Whitewater jetboat racing series

Whitecourt Race

by Karissa Gall |

In the forground there is a women standing ankle deep in the water with a checkered flag at the finish line.  On the lake a boat is speeding past.

Red Deer-based racer and race sponsor Dale Whiteside at a finish line in Grande Prairie. — Photo by Frank Mignerey of Salmon River Photos.

If you ask Dale Whiteside, owner of Red Deer’s Outlaw Eagle jet boat manufacturers and major sponsor for the Whitewater Jetboat Racing championship series, the races in this seven-stop series are more like marathons. “It’s more marathon racing,” said Whiteside, who has been racing for 16 years, involved with the series for eight, and will be driving his own 23-foot Eagle Performance boat with a 1400 horsepower GE turbine engine this summer. “The U.S. group have called it whitewater racing, but it’s more marathon racing where we’re racing over a distance.”

He said the style of the series allows a wider range of racers to experience the white water of Rocky Mountain rivers in a competitive, point-series setting. “It kind of evens the playing field for the guys who don’t have so much money,” he said. “If they’re doing everything right they can still be there with the guys who are throwing a huge amount of dollars at it. Drivers’ skill and the endurance of the boat are some of the things that come more into play. It’s kind of like rally car racing in a boat. ”Whiteside said “hopes are up” for an increase in the number of race team registrants this year. “Things look really good,” he said. “There’re a lot of new guys building new stuff. We’re certainly hoping to see upwards of 40 to 45 boats at the races.”

Whiteside said he also expects to see a sizeable crowd of spectators at each stop on the series, especially the race that will take place in Whitecourt, a three-hour drive from his hometown.  “The Whitecourt race is probably the best for spectators,” he said. “There’s a circle race we do there right in front of the crowd where they have grandstands. They have a good venue set up for that sort of thing. And with the race being in August, usually the water levels are quite low and clean. It’s usually just a really nice time of year to be there.”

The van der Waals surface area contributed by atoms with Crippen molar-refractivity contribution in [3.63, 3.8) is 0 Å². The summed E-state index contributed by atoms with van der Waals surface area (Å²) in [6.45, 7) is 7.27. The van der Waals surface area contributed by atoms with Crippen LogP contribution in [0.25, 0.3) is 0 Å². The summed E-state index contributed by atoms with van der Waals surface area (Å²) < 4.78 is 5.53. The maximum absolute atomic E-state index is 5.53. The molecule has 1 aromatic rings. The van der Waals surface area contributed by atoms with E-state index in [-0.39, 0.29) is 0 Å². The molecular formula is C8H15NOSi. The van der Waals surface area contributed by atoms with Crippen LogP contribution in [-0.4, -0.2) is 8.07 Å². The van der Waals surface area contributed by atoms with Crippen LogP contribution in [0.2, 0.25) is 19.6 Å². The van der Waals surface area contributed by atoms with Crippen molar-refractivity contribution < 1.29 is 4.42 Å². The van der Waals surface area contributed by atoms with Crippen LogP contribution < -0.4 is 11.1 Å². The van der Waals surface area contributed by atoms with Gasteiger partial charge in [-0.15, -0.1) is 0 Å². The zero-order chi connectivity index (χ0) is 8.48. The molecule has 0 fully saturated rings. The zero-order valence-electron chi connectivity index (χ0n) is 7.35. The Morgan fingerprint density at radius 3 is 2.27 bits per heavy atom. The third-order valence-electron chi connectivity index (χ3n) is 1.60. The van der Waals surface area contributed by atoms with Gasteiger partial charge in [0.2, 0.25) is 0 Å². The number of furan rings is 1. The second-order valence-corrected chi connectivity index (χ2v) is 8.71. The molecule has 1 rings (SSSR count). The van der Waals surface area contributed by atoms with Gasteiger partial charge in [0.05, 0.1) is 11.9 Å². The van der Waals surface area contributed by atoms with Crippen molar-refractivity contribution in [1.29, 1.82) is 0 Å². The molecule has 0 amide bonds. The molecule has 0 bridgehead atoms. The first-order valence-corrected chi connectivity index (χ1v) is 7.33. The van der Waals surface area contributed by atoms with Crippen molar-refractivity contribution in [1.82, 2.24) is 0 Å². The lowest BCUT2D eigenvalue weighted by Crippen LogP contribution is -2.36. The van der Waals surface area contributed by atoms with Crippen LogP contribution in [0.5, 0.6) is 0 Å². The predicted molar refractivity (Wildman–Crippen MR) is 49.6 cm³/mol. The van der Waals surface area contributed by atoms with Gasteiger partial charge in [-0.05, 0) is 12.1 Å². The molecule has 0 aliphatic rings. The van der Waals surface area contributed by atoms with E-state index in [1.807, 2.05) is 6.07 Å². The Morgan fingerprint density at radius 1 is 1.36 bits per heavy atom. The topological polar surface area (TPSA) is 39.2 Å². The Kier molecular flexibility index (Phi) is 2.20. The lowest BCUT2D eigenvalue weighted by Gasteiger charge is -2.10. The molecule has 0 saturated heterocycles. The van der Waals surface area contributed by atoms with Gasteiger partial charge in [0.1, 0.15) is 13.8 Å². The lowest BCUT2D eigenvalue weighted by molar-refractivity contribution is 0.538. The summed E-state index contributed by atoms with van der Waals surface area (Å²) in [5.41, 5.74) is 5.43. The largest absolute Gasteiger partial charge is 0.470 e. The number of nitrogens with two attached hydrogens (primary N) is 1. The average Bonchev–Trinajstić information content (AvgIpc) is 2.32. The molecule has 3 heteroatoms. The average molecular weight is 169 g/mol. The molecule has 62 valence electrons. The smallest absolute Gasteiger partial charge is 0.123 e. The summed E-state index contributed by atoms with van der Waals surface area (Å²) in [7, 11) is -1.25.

Peace River Race and Peace Fest

Whiteside has a soft spot for the race that takes place in Peace River, Alberta. “Peace River probably has one of the better weekends,” he said. “Their Peace Fest weekend happens at the same time, so there’s a lot of other stuff going on that weekend as well. Of all the races, the Peace River race is my favourite.” Scott Leitch of the Peace River Boating Association, who is helping to organize the Peace River race and will be navigating for Darren Weaver on one of his turbine-powered boats, agrees. “I would recommend the Peace River race to watch,” said Leitch. “The Peace River race is unique in the fact the we race up and down the Smoky River to Watino and back. The Smoky River is notoriously famous for bending and even sinking boats.

“There is a lot of riverbank to sit on in town and watch the circuit races,” he said. Leitch said that having the Peace River race on the same weekend as annual alternative music festival and fair Peace Fest brings a lot of people out to watch the race.

“Many people will watch the race, then take in Peace Fest,” he said. “A lot of the racers and their crews will also take part in the event. On a hot day the banks will be lined with spectators.”

This summer the 16th annual Peace Festival and fair will take place on July 12 and 13 and will feature local artists the Odds, Hollerado, Fefe Dobson and the Sam Roberts Band. For information on the race series, contact the Peace River Boating Association.


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